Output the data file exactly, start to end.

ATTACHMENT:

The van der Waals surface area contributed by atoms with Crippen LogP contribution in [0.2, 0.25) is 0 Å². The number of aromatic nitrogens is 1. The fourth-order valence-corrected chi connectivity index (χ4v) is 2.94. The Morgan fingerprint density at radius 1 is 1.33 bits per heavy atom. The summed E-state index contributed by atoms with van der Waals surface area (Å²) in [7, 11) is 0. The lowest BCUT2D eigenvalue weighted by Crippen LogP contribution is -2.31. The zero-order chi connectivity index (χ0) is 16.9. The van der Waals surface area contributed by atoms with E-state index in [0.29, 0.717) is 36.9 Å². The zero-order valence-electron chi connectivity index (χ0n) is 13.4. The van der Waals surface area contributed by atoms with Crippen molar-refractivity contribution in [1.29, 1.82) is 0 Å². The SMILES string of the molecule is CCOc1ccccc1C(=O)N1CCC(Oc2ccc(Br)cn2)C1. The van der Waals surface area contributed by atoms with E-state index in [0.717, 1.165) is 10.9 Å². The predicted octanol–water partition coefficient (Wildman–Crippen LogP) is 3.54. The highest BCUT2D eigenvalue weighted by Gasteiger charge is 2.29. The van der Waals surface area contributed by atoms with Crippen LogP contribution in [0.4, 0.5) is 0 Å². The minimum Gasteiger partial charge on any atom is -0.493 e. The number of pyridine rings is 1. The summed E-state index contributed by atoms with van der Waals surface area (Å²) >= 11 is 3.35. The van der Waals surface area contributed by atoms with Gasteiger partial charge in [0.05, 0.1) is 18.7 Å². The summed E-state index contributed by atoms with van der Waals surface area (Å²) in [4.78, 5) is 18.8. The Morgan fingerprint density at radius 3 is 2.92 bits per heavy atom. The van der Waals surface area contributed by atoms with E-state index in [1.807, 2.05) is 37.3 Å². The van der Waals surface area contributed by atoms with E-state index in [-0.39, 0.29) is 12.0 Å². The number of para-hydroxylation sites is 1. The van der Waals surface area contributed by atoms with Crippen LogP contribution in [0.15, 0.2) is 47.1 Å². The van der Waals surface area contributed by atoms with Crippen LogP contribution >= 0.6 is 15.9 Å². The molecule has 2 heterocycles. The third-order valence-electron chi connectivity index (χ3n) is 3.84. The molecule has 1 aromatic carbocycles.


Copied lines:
The van der Waals surface area contributed by atoms with Crippen LogP contribution in [0.2, 0.25) is 0 Å². The number of aromatic nitrogens is 1. The fourth-order valence-corrected chi connectivity index (χ4v) is 2.94. The Morgan fingerprint density at radius 1 is 1.33 bits per heavy atom. The summed E-state index contributed by atoms with van der Waals surface area (Å²) in [7, 11) is 0. The lowest BCUT2D eigenvalue weighted by Crippen LogP contribution is -2.31. The zero-order chi connectivity index (χ0) is 16.9. The van der Waals surface area contributed by atoms with E-state index in [0.29, 0.717) is 36.9 Å². The zero-order valence-electron chi connectivity index (χ0n) is 13.4. The van der Waals surface area contributed by atoms with Crippen molar-refractivity contribution in [1.29, 1.82) is 0 Å². The SMILES string of the molecule is CCOc1ccccc1C(=O)N1CCC(Oc2ccc(Br)cn2)C1. The van der Waals surface area contributed by atoms with E-state index in [0.717, 1.165) is 10.9 Å². The predicted octanol–water partition coefficient (Wildman–Crippen LogP) is 3.54. The highest BCUT2D eigenvalue weighted by Gasteiger charge is 2.29. The van der Waals surface area contributed by atoms with Crippen LogP contribution in [0.4, 0.5) is 0 Å². The minimum Gasteiger partial charge on any atom is -0.493 e. The number of pyridine rings is 1. The summed E-state index contributed by atoms with van der Waals surface area (Å²) >= 11 is 3.35. The van der Waals surface area contributed by atoms with Gasteiger partial charge in [0.05, 0.1) is 18.7 Å². The summed E-state index contributed by atoms with van der Waals surface area (Å²) in [4.78, 5) is 18.8. The Morgan fingerprint density at radius 3 is 2.92 bits per heavy atom. The van der Waals surface area contributed by atoms with E-state index in [1.807, 2.05) is 37.3 Å². The van der Waals surface area contributed by atoms with E-state index in [-0.39, 0.29) is 12.0 Å². The number of para-hydroxylation sites is 1. The van der Waals surface area contributed by atoms with Crippen LogP contribution in [0.15, 0.2) is 47.1 Å². The van der Waals surface area contributed by atoms with Crippen LogP contribution >= 0.6 is 15.9 Å². The molecule has 2 heterocycles. The third-order valence-electron chi connectivity index (χ3n) is 3.84. The molecule has 1 aromatic carbocycles.